Columbia-based MassTech, Inc., its former Chief Executive Officer, Arnold Lee, and its former Chief Financial Officer, Richard Lee, have agreed to pay the United States $1.9 million to resolve allegations that MassTech falsely certified it was a small business in order to obtain Small Business Innovation Research (SIBR) awards.
The settlement agreement was announced by United States Attorney for the District of Maryland Robert K. Hur; Inspector General for the National Science Foundation, Allison Lerner; Special Agent in Charge for NASA Office of Inspector General, Michael Sonntag; and Special Agent in Charge for the Office of Inspector General for the Department of Health and Human Services, Maureen Dixon.
According to the settlement agreement, the United States alleged that MassTech, Arnold Lee, and Richard Lee falsely represented to NSF, NASA, and HHS that MassTech was an eligible small business at the time of the SBIR application as well as throughout the lifecycle of the award. As a result, NSF, NASA, and HHS approved and funded SBIR awards to MassTech that MassTech otherwise would not have received. MassTech, Arnold Lee, and Richard Lee denied the United States’ allegations.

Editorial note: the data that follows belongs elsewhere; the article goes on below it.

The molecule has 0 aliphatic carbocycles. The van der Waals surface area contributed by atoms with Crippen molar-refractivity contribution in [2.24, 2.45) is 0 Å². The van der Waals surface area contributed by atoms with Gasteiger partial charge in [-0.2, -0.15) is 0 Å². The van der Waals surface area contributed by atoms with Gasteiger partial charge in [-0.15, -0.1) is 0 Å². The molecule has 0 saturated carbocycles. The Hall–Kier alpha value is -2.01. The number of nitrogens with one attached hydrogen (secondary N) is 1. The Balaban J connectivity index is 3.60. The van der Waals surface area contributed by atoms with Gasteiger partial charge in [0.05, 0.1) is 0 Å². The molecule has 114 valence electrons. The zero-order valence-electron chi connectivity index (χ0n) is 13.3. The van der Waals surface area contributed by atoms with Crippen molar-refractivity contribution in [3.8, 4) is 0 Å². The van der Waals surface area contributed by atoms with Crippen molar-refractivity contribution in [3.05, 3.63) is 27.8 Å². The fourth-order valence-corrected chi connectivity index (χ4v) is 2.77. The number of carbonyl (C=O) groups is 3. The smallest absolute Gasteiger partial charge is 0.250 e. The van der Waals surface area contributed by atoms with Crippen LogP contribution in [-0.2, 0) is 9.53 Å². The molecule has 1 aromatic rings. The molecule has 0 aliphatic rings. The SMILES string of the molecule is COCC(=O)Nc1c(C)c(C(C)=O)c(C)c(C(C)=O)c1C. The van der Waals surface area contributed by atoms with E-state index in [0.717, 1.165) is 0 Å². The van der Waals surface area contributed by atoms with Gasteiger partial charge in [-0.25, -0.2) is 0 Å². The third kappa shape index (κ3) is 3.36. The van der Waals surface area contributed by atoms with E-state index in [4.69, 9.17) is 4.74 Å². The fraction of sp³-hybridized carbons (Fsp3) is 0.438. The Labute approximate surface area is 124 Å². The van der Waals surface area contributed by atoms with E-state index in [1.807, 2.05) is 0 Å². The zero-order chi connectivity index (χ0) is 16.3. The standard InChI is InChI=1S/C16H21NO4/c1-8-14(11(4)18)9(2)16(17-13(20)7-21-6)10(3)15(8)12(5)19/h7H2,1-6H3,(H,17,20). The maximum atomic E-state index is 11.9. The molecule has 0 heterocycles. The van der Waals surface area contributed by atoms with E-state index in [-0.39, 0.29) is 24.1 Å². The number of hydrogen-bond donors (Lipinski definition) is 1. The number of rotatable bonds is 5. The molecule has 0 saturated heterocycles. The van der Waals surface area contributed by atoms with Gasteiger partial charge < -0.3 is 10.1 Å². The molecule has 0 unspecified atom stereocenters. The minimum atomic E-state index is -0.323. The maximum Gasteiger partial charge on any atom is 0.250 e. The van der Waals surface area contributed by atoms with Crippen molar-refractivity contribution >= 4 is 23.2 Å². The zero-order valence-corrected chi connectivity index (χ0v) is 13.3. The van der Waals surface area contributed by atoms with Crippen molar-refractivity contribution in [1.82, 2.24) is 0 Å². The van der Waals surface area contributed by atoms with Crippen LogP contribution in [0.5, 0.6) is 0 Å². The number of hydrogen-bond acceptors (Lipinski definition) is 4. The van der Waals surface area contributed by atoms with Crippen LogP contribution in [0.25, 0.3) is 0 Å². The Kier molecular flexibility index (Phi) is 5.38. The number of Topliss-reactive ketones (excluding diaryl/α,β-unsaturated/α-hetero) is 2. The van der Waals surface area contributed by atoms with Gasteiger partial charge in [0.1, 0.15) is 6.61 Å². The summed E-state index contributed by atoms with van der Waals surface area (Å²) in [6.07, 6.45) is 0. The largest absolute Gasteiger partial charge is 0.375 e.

“Entities that participate in government-funded research grants must truthfully report their eligibility to participate in these programs, including the SBIR program. Companies and individuals that misrepresent their eligibility in order to obtain government funding undermine the integrity of the government grant process,” said Robert K. Hur, United States Attorney for the District of Maryland.
“The SBIR program is a valuable tool in advancing NSF’s mission to promote the progress of science by increasing opportunities for small businesses to undertake cutting-edge scientific research, and it is essential to protect the integrity of this program,” commented Allison Lerner, the Inspector General for NSF. “The NSF Office of Inspector General is committed to vigorously pursuing oversight of these taxpayer funds and I commend the U.S. Attorney’s Office and our investigative partners for their strong support in this effort.”
“Individuals who fraudulently obtain federal research funds earmarked for small businesses deprive others of an opportunity to pursue meaningful technological discoveries,” said NASA OIG Special Agent in Charge, Michael Sonntag. “I commend the outstanding efforts of our agents and other law enforcement partners who are committed to ensuring the integrity of this program.” USAO MD
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